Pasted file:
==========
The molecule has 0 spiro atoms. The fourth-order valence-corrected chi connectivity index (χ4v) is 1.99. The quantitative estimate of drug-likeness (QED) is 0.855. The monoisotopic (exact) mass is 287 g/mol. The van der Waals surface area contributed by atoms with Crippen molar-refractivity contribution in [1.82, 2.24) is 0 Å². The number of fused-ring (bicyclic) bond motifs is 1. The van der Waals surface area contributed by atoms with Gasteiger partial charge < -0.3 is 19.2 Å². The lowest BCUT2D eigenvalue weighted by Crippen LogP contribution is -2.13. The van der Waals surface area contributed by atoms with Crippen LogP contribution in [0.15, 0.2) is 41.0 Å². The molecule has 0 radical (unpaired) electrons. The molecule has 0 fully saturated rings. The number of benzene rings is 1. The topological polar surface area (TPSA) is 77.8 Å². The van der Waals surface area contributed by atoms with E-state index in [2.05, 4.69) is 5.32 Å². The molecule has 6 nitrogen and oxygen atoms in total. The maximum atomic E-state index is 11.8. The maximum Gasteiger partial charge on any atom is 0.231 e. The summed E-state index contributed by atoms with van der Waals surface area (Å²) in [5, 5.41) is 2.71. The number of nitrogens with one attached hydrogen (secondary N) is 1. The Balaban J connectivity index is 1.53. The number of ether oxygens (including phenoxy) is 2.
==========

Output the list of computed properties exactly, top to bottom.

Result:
The molecule has 0 spiro atoms. The fourth-order valence-corrected chi connectivity index (χ4v) is 1.99. The quantitative estimate of drug-likeness (QED) is 0.855. The monoisotopic (exact) mass is 287 g/mol. The van der Waals surface area contributed by atoms with Crippen molar-refractivity contribution in [1.82, 2.24) is 0 Å². The number of fused-ring (bicyclic) bond motifs is 1. The van der Waals surface area contributed by atoms with Gasteiger partial charge < -0.3 is 19.2 Å². The lowest BCUT2D eigenvalue weighted by Crippen LogP contribution is -2.13. The van der Waals surface area contributed by atoms with Crippen LogP contribution in [0.15, 0.2) is 41.0 Å². The molecule has 0 radical (unpaired) electrons. The molecule has 0 fully saturated rings. The number of benzene rings is 1. The topological polar surface area (TPSA) is 77.8 Å². The van der Waals surface area contributed by atoms with E-state index in [2.05, 4.69) is 5.32 Å². The molecule has 6 nitrogen and oxygen atoms in total. The maximum atomic E-state index is 11.8. The maximum Gasteiger partial charge on any atom is 0.231 e. The summed E-state index contributed by atoms with van der Waals surface area (Å²) in [5, 5.41) is 2.71. The number of nitrogens with one attached hydrogen (secondary N) is 1. The Balaban J connectivity index is 1.53. The number of ether oxygens (including phenoxy) is 2.